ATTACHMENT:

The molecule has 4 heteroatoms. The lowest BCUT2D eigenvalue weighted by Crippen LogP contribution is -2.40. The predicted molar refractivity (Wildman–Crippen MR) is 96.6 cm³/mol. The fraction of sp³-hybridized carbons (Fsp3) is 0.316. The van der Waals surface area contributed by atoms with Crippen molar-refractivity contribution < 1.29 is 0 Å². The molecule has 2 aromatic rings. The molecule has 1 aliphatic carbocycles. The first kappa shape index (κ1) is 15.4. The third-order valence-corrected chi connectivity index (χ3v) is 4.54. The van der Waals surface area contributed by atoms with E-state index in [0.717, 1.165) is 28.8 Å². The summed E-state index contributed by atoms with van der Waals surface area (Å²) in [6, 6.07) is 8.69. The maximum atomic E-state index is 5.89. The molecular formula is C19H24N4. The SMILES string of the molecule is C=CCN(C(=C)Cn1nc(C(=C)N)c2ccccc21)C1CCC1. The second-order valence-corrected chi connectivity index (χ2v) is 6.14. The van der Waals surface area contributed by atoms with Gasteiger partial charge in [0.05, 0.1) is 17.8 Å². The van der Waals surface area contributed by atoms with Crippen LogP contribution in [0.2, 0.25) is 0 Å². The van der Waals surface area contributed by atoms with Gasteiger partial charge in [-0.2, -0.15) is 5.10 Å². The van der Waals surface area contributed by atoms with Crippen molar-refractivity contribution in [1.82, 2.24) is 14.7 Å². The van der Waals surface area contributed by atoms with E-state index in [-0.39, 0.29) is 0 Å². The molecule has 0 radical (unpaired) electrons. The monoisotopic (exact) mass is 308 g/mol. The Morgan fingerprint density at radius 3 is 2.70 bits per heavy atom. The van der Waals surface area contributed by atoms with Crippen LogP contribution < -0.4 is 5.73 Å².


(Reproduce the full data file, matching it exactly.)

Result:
The molecule has 4 heteroatoms. The lowest BCUT2D eigenvalue weighted by Crippen LogP contribution is -2.40. The predicted molar refractivity (Wildman–Crippen MR) is 96.6 cm³/mol. The fraction of sp³-hybridized carbons (Fsp3) is 0.316. The van der Waals surface area contributed by atoms with Crippen molar-refractivity contribution < 1.29 is 0 Å². The molecule has 2 aromatic rings. The molecule has 1 aliphatic carbocycles. The first kappa shape index (κ1) is 15.4. The third-order valence-corrected chi connectivity index (χ3v) is 4.54. The van der Waals surface area contributed by atoms with E-state index in [0.717, 1.165) is 28.8 Å². The summed E-state index contributed by atoms with van der Waals surface area (Å²) in [6, 6.07) is 8.69. The maximum atomic E-state index is 5.89. The molecular formula is C19H24N4. The SMILES string of the molecule is C=CCN(C(=C)Cn1nc(C(=C)N)c2ccccc21)C1CCC1. The second-order valence-corrected chi connectivity index (χ2v) is 6.14. The van der Waals surface area contributed by atoms with Gasteiger partial charge in [0.05, 0.1) is 17.8 Å². The van der Waals surface area contributed by atoms with Crippen LogP contribution in [0.2, 0.25) is 0 Å². The van der Waals surface area contributed by atoms with Gasteiger partial charge in [-0.2, -0.15) is 5.10 Å². The van der Waals surface area contributed by atoms with Crippen molar-refractivity contribution in [1.82, 2.24) is 14.7 Å². The van der Waals surface area contributed by atoms with E-state index in [-0.39, 0.29) is 0 Å². The molecule has 0 radical (unpaired) electrons. The monoisotopic (exact) mass is 308 g/mol. The Morgan fingerprint density at radius 3 is 2.70 bits per heavy atom. The van der Waals surface area contributed by atoms with Crippen LogP contribution < -0.4 is 5.73 Å².